I'm in my fourth day of no-sugar living and so far yesterday has been the hardest. Work is definitely where I get the most cravings (I think because the stagnant feeling of being at my desk, in an office with no fresh air makes me bored, maybe). I mean, I guess I shouldn't be surprised - prior to this week, I had been eating almost twice my weekly recommended amount of sugar in one day. So, it's a big change for my body. Without having read her post until now, I'm basically doing what this blogger recommends, which is replacing healthy fats and proteins for my sugar cravings. Also, as this blog suggest, making sure I have a protein rich breakfast (egg and cheese whole wheat sandwiches or peanut butter and banana on whole wheat toast, etc). Although lots of people talk about subbing in sugar free cookies and candies, I don't want to do this because part of my purpose is to get myself to eat more healthy foods (especially unprocessed stuff), not just replace my sweets with semi-healthier-sweets. I do notice now that when I crave sweets if I take the time to check in, I realize there is something else I'm wanting other than the cookie/candy/etc, namely reassurance (if I'm feeling unsure), a distraction (if I'm bored), etc. Once I realize what is actually going on, I want the sweet less. I still want it. But less.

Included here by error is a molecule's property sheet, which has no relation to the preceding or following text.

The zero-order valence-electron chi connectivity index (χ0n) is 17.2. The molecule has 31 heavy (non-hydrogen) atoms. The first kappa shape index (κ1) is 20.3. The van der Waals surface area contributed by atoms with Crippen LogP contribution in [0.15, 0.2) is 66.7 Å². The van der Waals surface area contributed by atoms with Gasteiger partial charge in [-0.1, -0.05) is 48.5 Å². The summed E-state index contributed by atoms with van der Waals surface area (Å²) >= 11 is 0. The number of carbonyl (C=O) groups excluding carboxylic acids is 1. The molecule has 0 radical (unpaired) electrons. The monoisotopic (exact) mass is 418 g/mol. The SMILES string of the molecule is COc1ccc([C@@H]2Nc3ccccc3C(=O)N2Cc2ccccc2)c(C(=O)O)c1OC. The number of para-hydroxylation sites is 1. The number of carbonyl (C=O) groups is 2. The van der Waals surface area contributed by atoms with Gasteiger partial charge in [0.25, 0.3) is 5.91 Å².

As I mentioned, I've been reading "The Four Day Win: End Your Diet War and Achieve Thinner Peace," by Martha N. Beck. While she does try a little too hard to be witty, the book does have some really good stuff about why trying to eat right isnt about "will power" and ways to get in better touch with what your body needs. While it is a "diet book" in the sense that she says that the end result of learning to eat this way will be weight loss, it's actually more of a psychology book, helping you observe your own eating habits and finding a way to be more at peace. It's helping me in the quest to overcome sugar addiction, to eat more fruits and veggies, and generally to stop my cycle of body hatred and unhealthy eating. It's not an eating plan or anything, it's a series of exercises designed to help you confront your food demons, whatever those may be. It's far from perfect, but I am finding it encouraging (I don't have to be at the whim of sugar!) and positive (she's an Oprah favorite, so yeah).


Valerie said...

Try taking a full-spectrum B vitamin supplement to help with sugar cravings. According to Adele Davis (I still find her work relevant) eating refined sugar results rapidly depletes B-vitamins in your body, which creates a deficiency. Ironically, one of the symptoms of B vitamin deficiency is a craving for sugar. Alcoholics also suffer from this deficiency; hence a craving for sweets when they quit drinking. B vitamins are also helpful for stress. They are water soluble, so it's very very hard to take too much. I am not a doctor, just have had very good results with this. Your mileage may vary. Good luck!

Shorty said...

Oh thanks for the tip Valerie, I'll look into it!